How long does it take you to read a situation and make a decision in crucial moments? Something that makes the Investec Hockey Academy unique is that we focus on the bigger picture of the game – not just on natural talent and on-field skills, but also the behind-the-scenes training that contributes greatly to individual development.
We show you why your vision and processing are vital factors on the field and teach you how to react quicker through vision training exercises you can do at home.
Sports vision is defined as the ability to use the information perceived by the retina of our eyes to enhance performance. It becomes important when reading the play of your teammates and opposition, as well as spotting opportunities to defend or score goals.
In retrospect, there is always that voice inside telling you what you should have done in that dire moment or opportunity – changing the result of the game. Refining your vision and reaction skills could enable you to make smarter, faster decisions on the field and to listen to that “voice”.
There are different elements to sports vision that can enable a player to react quickly in any given situation.
- Static Visual Perception –the degree of detail seen by the eyes at a distance or the ability to judge the distance of an object by its size.
- Dynamic Visual Perception –the ability of the eyes to focus on another player in motion.
- Eye Movements –the ability to use both eyes to focus on an object and an athlete; regardless of whether either are stationary or in motion. For example; a ball and a player travelling separately but near to each other.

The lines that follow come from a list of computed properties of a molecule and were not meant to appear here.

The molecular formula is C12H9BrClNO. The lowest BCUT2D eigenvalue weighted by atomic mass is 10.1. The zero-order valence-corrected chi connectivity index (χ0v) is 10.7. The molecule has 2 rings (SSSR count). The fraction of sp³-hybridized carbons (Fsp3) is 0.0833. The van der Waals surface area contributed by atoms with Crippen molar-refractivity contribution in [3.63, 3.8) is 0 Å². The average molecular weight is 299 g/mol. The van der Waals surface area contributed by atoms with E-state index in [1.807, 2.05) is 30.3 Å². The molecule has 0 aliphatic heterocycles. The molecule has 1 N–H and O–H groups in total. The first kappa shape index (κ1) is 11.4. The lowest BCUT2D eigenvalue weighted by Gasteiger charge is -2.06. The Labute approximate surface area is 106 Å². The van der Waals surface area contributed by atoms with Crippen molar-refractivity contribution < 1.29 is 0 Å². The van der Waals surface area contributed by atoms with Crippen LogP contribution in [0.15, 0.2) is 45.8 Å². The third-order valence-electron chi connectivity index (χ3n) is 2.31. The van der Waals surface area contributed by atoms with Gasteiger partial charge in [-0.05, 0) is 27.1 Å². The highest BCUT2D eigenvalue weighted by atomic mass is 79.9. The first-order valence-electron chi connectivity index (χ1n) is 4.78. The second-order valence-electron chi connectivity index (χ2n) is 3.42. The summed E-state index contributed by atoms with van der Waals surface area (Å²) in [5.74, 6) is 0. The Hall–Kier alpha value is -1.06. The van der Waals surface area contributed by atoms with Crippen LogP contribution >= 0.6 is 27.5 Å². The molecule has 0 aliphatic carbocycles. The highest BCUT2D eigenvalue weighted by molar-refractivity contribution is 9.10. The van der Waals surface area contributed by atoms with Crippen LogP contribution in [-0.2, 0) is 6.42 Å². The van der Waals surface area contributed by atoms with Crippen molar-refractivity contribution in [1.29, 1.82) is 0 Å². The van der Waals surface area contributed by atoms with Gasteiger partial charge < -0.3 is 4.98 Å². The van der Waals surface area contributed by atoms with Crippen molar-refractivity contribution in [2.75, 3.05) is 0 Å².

- Depth Perception –the ability to use both eyes to judge the distance between a player and an object (the ball).
- Peripheral Vision –the ability to focus on an object and what is taking place around the object outside the central focus. For example; a player with the ball and the other players near to the player and to you.
- Hand-Eye Coordination –the ability to see an opportunity and to react physically at the same time. For example; you see an open teammate within pushing distance and immediately push the ball to her.
PUT INTO PRACTICE
Not sure how to improve on the elements above? Here’s a fun game to keep you occupied and improve your hockey during the holidays.
This is something you have probably already done without realising its benefits. The basic idea of this game is to not let the balloons touch the ground. Get three full balloons (in different colours) and use your body to keep them in the air. Be sure to include your hands, knees and feet to get all limbs into practice. Once you find that easy, start changing your body positions into a pattern of standing, squatting, kneeling and on your back to get the full benefit for hockey.